ciently demonstrated that the bile is so altered, and produces so 
much irritation as to determine the serious lesions which are 
revealed by anatomy. There are many diseases, during which 
the patients remain for a long period without any alvine evacu- 
ation, and in which although we observed some injurious conse- 
quences, we perceive nothing analogous to what occurs in 
typhoid fever ; it would be necessary then, to admit, that in the 
latter, the- bile and other secreted humours of the intestines pos- 
sess particular acrid qualities imparted to them by the disease ; 
but this requires demonstration. The intestinal follicles have 
been found swollen and diseased as early as the fourth or fifth 
day of typhoid fever. But at this early period of the infection, 
especially when a more or less considerable diarrhoea had oc- 
curred from the- beginning, we cannot suppose that the bile has 
remained in the intestine sufficiently long to be altered and pro- 
duce the disorders. In cases which terminate unfavorably after 
the daily administration of purgatives which do not permit the 



1837.] Observations on the Treatment of Typhoid Fever. 291 

bile to remain in the intestines, we find the same follicular lesions 
as in those cases which terminate fatally without the use of any 
means to procure evacuation. 

Thus, then, the theory of Stoll which refers to the presence 
of the bile in the intestines and to the alteration which it there 
experiences, either the fever itself, or the most serious acci- 
dents which accompany it, is at least very contestable. 

The cases contained in the different memorials which M. De 
Larrociue has sent to the Academy, are more than one hun- 
dred. They have been collected under his eyes, by the pupils 
attached to the Hopetal Necker; they present almost all the 
possible forms which typhoid fevers can assume from that in 
which it resembles a simple gastric derangement or embarrass- 
ment, or a slight enteritis to that in which it is accompanied by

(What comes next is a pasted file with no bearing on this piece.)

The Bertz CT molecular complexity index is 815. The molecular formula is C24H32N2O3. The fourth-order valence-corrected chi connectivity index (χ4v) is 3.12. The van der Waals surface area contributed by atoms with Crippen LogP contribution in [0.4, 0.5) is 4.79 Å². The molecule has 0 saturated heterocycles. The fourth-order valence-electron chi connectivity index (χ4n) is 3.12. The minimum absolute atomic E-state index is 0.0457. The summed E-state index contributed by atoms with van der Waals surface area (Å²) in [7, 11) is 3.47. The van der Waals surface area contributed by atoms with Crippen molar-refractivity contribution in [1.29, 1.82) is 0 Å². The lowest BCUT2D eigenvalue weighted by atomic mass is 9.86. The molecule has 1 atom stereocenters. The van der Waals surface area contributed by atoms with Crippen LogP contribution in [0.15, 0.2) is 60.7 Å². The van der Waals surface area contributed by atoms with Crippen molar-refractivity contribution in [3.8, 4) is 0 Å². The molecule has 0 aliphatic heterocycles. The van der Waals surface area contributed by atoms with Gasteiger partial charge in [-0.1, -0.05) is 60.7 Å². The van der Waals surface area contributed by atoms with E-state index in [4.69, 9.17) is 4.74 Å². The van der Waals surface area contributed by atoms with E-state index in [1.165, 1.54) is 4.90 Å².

the most serious ataxic, or adynamic symptoms. In all these 
cases, a uniform treatment was employed ; at first he adminis- 
tered one or two grains of tartar emetic, which he prescribed in 
every form of the disease, and whether the tongue was moist or 
dry, red or pale, &c. The next day M. De Larroq.ue gives a 
bottle of seidlitz water, and repeats it as long as the febrile state 
continues. If the patients take a dislike to this kind of purga- 
tive, he gives cream of tartar, calomel or castor oil. Toward 
the end of the disease, when the febrile state has almost entirely 
disappeared, he gives tonics to support the strength, and is not 
very slow in allowing food to his patients. Barley-water or 
lemonade is the common beverage during the disease. No acci- 
dent induces him to modify this" treatment except it be pulmon- 
ary engorgement, when he employs kermes mineral. He de- 
clares that sanguine emissions should never be employed in 
typhoid fever, and that the cases which he has seen terminate 
fatally, notwithstanding the evacuant plan had been treated at 
first by more or less abundant venesection. The abstraction of 
blood according to M. De Larroque, places the patient in a 
condition the most unfavorable for a cure ; he cannot, however, 
be ignorant that many typhoid fevers are combatted by sanguine 
emissions, with an energy justified by incontestable success. 

As to the influence exerted by the evacuating plan repeated 
each day upon the mode of termination of the disease, it is in- 
dicated in a statistical table which he has annexed to his work. 
In one hundred cases, ninety were cured ; ten only had died, 
and among the latter the treatment had been commenced in 
several only under desperate circumstances, while others had 
been bled more or less copiously. This mortality of patients 
with typhoid fever treated by the plan of M. De Larroque, is